National Park to Whakahoro

Day 56 (Mon 4 Jan): National Park to Kaitieke

Started 7.50am, reached Kaitieke memorial 2.45pm, 27+k.

Pain in the head status: All good.

Word of the day: Salutary, beneficial, conducive to some good purpose. Bonus word: Farrier, a person who shoes horses.

Start: National Park; End: Kaitieke

Two zero (no trail walking) days in National Park were salutary to my physical and mental well-being and I was fired up to carry on. After gorging on the complimentary as-much-as-you-can-eat continental breakfast provided as part of our stay at Pipers Lodge, we set off. The last downpour had been around 6.30am and the clouds and mist were lifting.

We were now walking from National Park to Whanganui on the Mountain to Sea cycle trail and immediately benefited from the comprehensive signage for national cycleways that the TA lacks. The kilometre markers were encouraging, indicating that we had done over 20k by lunchtime, with our destination at 27k, but when we reached the 27k marker and had more walking to do it caused a minor devastation. Fortunately it was not much further.

We started out on Fishers track, which was actually a gravel then dirt road, passing through Erua Forest, with lots of flowering manuka and northern rata trees. It was easy walking, graded for the bikers, but two days of not doing much seemed to have turned my muscles to mush and after 20k they started to hurt. I thought rest days made you stronger and faster. Maybe I had too many desserts.

After Fishers track we were once again on gravel country  roads mostly through farmland, but we were treated to the equivalent of a live Country Calendar episode by walking past  just as a farmer on a quad bike and his extraordinary dog were herding a rowdy crowd of cattle into a fresh paddock across the road. The dog was fearless, finely attuned to the whistled instructions of the farmer and looked to be having a load of fun. The cattle ran about excitedly once they reached the new paddock and immediately chowed down on the long green grass.

At the end of the walk we camped out on a grassy space opposite the war memorial at Kaitieke. The memorial consisted of a monument listing the names of servicemen who died in the world wars in the form of a broken pillar, to symbolise the squandered lives and broken families. Given the list of names on the plaque, there must have been a lot more people living here in the early 1900s than there are now. Adjacent to the monument was a sculpture that must have been made by an out-of-work farrier.

The sun was so scorching that all we did was flop about in the shade of a couple of trees and bless any cool breeze. We were joined by another two TA walkers that we knew, one in search of internet connection, but she was out of luck. No connections until Whanganui.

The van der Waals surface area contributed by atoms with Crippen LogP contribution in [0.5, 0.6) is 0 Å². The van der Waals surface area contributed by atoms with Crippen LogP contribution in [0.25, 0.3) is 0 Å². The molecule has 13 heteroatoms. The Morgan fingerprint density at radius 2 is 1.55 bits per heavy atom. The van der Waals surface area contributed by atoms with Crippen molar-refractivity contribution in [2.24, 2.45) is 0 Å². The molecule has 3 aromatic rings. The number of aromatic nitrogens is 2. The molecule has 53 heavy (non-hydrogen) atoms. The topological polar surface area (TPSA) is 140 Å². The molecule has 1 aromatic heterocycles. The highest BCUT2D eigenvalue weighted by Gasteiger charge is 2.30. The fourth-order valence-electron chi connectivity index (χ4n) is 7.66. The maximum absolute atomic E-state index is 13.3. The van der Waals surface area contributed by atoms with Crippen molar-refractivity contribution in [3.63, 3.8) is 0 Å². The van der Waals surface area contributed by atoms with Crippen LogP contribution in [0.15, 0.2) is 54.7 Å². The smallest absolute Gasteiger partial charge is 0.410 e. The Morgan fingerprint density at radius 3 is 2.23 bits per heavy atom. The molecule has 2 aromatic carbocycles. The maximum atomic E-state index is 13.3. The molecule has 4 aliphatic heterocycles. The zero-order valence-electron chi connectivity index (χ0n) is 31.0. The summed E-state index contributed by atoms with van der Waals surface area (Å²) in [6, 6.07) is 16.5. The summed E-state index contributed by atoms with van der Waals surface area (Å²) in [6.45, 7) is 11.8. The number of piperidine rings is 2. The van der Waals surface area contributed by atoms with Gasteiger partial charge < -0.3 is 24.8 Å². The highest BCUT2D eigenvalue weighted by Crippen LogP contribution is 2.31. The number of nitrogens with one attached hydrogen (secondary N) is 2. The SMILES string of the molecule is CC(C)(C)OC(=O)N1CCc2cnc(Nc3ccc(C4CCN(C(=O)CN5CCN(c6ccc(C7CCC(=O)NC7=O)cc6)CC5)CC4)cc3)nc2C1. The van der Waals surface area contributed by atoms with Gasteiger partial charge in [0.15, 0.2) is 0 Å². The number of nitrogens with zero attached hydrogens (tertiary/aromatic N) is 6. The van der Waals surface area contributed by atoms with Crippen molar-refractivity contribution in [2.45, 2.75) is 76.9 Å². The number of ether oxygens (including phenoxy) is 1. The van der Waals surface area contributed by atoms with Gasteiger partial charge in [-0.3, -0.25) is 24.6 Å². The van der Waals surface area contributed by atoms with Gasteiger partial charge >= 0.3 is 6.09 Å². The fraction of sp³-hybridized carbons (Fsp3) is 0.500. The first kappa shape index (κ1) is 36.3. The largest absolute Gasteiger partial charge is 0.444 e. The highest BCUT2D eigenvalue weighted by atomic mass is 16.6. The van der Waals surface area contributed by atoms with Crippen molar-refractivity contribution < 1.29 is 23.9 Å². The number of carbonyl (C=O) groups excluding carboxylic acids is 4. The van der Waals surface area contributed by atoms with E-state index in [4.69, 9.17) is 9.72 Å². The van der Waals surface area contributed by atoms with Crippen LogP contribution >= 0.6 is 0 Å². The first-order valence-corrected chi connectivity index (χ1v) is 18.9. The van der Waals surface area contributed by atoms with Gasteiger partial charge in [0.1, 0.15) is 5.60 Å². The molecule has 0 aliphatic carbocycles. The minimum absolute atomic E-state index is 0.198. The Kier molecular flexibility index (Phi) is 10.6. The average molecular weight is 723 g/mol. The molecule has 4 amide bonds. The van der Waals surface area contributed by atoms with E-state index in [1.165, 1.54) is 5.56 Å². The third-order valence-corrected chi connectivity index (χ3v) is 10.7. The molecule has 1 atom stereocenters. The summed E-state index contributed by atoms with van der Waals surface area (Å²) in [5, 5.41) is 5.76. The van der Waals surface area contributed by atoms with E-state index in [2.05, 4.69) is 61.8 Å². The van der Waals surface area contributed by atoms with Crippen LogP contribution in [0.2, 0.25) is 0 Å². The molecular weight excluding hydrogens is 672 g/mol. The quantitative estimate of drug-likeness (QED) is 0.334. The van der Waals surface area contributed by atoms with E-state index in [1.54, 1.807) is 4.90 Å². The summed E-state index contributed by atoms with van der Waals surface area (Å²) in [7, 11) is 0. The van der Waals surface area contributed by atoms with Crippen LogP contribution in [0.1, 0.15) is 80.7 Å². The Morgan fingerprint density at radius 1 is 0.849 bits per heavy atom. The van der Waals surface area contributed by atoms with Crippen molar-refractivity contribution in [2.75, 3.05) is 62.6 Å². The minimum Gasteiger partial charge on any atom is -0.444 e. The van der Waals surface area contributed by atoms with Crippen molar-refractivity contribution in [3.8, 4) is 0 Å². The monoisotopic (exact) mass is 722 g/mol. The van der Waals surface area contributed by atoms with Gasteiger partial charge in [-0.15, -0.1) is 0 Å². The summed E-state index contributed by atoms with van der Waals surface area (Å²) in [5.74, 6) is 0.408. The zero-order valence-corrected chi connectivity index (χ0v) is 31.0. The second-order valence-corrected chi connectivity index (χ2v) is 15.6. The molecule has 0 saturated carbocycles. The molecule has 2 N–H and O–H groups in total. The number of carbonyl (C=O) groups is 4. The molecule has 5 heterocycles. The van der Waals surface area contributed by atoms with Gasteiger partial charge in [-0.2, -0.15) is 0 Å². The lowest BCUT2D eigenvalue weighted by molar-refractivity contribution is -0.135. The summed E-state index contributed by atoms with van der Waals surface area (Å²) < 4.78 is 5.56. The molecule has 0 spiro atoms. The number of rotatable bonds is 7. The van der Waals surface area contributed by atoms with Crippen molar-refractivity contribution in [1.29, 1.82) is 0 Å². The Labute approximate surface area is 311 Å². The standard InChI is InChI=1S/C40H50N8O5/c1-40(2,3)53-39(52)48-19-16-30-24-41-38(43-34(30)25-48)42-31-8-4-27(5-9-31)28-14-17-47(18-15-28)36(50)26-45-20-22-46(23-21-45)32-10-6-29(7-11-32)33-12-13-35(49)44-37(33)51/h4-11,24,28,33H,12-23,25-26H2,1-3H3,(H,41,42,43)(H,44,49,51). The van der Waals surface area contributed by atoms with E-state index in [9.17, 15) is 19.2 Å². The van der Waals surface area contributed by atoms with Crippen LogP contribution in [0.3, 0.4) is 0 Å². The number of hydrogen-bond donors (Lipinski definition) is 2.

Lost sheep trying to get back to its friends in the paddock

Steps for the Gravel Road Jig: Stand on one foot, raise up your boot, rotate your ankle to the left, rotate your ankle to the right, tap your toe on the ground and shake your boot about. Take a few paces forward to check whether you are still treading on the stones in your boot or whether yiu have successfully dislodged them from under your heel, toes or sole. Repeat, varying the steps as desired.

Day 57 (Tues 5 Jan): Kaitieke to Whakahoro

Started 7.50am, reached Whakahoro 2.20pm, 25k according to the TA app or 27k according to the road signs. Who to believe?

Pain in the head status: Headachey over night and in the morning but I thought it had gone. However by lunchtime a proper migraine was brewing so I reluctantly took a migraine pill, reluctantly because I’m trying to eke out the remaining ration of pills to get me through to Wellington. But it worked it’s magic and aborted this one, for now.

Word of the day: Entreaty, an earnest or humble request.

Another day of roads, through farms and bits of bush reserve, but this time alongside the Retaruke River, which twines into the Whanganui River at Whakahoro. It was an easy day, although stiflingly hot again by midday. My legs recovered from their shock at being forced to resume activity yesterday and ceased their painful protest – just the normal amount of walking aches.

As well as the usual farming interests, manuka honey seemed to be a big business in these parts- we saw dozens of hives among the flowering manuka groves. Tourism too – much of the traffic was transport shuttles and trailers piled high with canoes, taking punters to paddle the Whanganui River.

It was also a day of unexpected food supplementation. Tony found some plum trees along the road to increase his daily fruit intake (I abstained, as my stomach is not overly friendly to stone fruit). At the campsite, we discussed NZ’s societal ills, coronavirus and job prospects with Irish Hazel, then responded to her entreaty to help her eat the snapper she had caught, which was too much for one person. I suspended my vegetarianism briefly to partake of this fish, as it was caught in the wild by non-commercial means and it made a welcome addition to our meal of mashed potato (from a packet of potato flakes) and dehydrated mixed veges. We had finished almost all our home-dehydrated dinners and had to stock up for the coming week with whatever the National Park Four Square had to offer. It was slim pickings, unless we wanted to carry heavy wet food or pay a fortune for Backcountry meals that have limited and uninspired vegetarian options. Hence the mashed potato.

Highland coo

Observation of the day: We could see shells pressed into the layers of the sandstone bluffs along the Retaruke River. What was once under the ocean is now a riverbank.

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